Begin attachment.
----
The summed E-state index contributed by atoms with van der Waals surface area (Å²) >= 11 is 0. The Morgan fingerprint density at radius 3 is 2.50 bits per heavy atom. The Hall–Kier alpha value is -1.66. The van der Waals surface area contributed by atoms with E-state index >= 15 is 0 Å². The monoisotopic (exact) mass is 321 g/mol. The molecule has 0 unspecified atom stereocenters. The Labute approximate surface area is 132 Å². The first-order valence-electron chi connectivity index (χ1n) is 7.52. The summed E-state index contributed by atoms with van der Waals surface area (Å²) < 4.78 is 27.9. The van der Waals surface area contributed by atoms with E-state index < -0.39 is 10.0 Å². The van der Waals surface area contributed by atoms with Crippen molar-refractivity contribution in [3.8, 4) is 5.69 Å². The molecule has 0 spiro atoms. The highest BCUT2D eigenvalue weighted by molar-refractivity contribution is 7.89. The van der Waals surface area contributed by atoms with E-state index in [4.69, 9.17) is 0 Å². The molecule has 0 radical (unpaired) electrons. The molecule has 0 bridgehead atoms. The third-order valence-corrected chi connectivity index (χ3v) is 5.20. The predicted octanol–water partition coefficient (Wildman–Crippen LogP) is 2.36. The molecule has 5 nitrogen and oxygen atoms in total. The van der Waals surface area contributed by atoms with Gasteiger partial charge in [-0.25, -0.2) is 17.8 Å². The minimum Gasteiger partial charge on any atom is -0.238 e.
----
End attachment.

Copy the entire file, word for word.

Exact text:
The summed E-state index contributed by atoms with van der Waals surface area (Å²) >= 11 is 0. The Morgan fingerprint density at radius 3 is 2.50 bits per heavy atom. The Hall–Kier alpha value is -1.66. The van der Waals surface area contributed by atoms with E-state index >= 15 is 0 Å². The monoisotopic (exact) mass is 321 g/mol. The molecule has 0 unspecified atom stereocenters. The Labute approximate surface area is 132 Å². The first-order valence-electron chi connectivity index (χ1n) is 7.52. The summed E-state index contributed by atoms with van der Waals surface area (Å²) < 4.78 is 27.9. The van der Waals surface area contributed by atoms with E-state index < -0.39 is 10.0 Å². The van der Waals surface area contributed by atoms with Crippen molar-refractivity contribution in [3.8, 4) is 5.69 Å². The molecule has 0 spiro atoms. The highest BCUT2D eigenvalue weighted by molar-refractivity contribution is 7.89. The van der Waals surface area contributed by atoms with E-state index in [4.69, 9.17) is 0 Å². The molecule has 0 radical (unpaired) electrons. The molecule has 0 bridgehead atoms. The third-order valence-corrected chi connectivity index (χ3v) is 5.20. The predicted octanol–water partition coefficient (Wildman–Crippen LogP) is 2.36. The molecule has 5 nitrogen and oxygen atoms in total. The van der Waals surface area contributed by atoms with Gasteiger partial charge in [-0.25, -0.2) is 17.8 Å². The minimum Gasteiger partial charge on any atom is -0.238 e.